When my father, G.D. Crain Jr., started Class, the forerunner of BtoB magazine, in 1916, he boasted in a "why we are here" editorial: "We don't know a blooming thing about general mediums."
Back then you didn't need to know, because industrial advertising was distinct from consumer advertising. But today the same products often serve both B2B users and consumers, so advertising often plays dual roles as well.
Al Ries, a former president of the old Association of Industrial Advertisers, said since high-use products like personal computers, smartphones, printers and scanners are purchased by both business and consumer users, most companies prefer one campaign appealing to both.
Even with products sold primarily in the B2B marketplace, ad messages are being consumed in many places away from the offices, and B2B customers are seizing control of the conversation. "Companies are getting amazing results by letting their customers do their marketing for them," said Rob Fuggetta, CEO of Zuberance, an agency that helps marketers harness brand advocates on social media.
What's more, B2B marketers are generating leads themselves on their own websites. Customer testimonials and webinars can be posted on YouTube. Spreadsheet templates, RFPs and catalogs can live on scribd.com. Frequently asked questions can be debriefed about a conference in an audio interview that becomes a podcast, consultant Paul Gillin told BtoB magazine.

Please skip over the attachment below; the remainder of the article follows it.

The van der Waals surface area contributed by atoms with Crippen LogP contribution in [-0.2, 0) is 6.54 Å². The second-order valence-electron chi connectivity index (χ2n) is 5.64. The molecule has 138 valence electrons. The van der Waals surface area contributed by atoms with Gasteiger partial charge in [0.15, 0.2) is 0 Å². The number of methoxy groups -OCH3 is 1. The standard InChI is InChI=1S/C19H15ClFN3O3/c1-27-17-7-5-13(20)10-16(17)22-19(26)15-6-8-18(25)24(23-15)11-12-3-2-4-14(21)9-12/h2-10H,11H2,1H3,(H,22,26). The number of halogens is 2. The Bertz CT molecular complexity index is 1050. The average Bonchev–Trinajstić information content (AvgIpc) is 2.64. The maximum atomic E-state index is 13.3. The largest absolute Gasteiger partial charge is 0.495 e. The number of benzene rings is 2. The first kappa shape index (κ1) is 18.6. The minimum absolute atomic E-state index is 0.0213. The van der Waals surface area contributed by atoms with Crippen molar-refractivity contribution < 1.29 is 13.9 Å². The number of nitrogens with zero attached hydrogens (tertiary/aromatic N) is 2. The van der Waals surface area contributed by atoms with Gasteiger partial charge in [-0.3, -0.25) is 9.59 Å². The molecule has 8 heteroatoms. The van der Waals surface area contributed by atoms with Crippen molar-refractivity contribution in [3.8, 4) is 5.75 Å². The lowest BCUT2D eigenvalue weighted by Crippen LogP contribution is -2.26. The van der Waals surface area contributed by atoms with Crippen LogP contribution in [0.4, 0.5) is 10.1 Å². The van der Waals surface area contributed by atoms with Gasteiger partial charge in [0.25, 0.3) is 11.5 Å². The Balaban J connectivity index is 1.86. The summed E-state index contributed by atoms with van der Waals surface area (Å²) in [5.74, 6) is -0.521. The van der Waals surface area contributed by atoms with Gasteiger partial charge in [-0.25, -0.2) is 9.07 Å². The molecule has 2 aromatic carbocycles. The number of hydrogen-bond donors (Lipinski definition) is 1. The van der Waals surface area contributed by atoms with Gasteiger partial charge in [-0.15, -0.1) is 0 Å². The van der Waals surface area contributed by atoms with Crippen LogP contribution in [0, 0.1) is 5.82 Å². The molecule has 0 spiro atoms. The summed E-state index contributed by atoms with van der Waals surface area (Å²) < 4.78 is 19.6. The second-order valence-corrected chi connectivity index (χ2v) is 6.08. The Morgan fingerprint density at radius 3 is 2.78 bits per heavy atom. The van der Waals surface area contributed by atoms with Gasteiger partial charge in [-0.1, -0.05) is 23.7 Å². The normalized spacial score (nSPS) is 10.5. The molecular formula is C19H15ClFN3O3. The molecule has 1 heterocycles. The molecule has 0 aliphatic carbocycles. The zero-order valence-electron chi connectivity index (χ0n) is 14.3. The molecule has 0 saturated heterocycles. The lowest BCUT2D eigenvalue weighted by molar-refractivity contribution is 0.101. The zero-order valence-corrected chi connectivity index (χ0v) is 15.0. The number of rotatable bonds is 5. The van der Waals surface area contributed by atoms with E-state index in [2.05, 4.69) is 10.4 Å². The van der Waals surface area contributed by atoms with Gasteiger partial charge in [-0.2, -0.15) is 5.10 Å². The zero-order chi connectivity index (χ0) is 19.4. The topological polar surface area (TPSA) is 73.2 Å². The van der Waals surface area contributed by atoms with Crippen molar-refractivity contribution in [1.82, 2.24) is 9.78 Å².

Whether or not you agree that B2B and business-to-consumer marketing are coming closer together, B2B has come a long way since The National Industrial Advertising Association's founding in 1922. The NIAA, now the Business Marketing Association, recently celebrated its 90th anniversary.
My dad and Keith Evans, advertising and sales promotion manager of steel distributor Joseph T. Ryerson & Co., were prime movers behind the NIAA formation. My dad said, "There never was a clearer example of a need than the case of the National Industrial Advertising Association. All through the country industrial advertisers were groping for information, so they rallied to the colors, and it was not long before we had the largest advertising association in point of numbers in the world."
Their numbers are still growing. BMA has 2,450 members, up 12% over last year. The association is expanding with conferences in Beijing and London, and Eduardo Conrado, senior VP-CMO at Motorola Solutions and chairman of BMA, sees marketers taking a broader role. "For decades, marketers functioned in task-oriented roles -- product launches, lead generation and media hits," he wrote in BMA's 90th-anniversary program. "But today we need a more strategic perspective that reflects the impact marketing has on the organization as a whole." He sees the marketing function as "the seamless conduit that connects everyone" in the company.
My dad and Keith Evans (whom my brother was named after) were best friends and did a lot more than cook up trade associations. Dad and Keith and their families (including my brother and me) would go fishing in Canada every summer, and I vividly recall Keith Evans cooking his famous fish chowder for our shore lunches. More than 50 years later, my wife, Merrilee, and I, along with Al Ries and his wife, Mary Lou, still enjoy those shore lunches and great bass fishing at the exact same spot.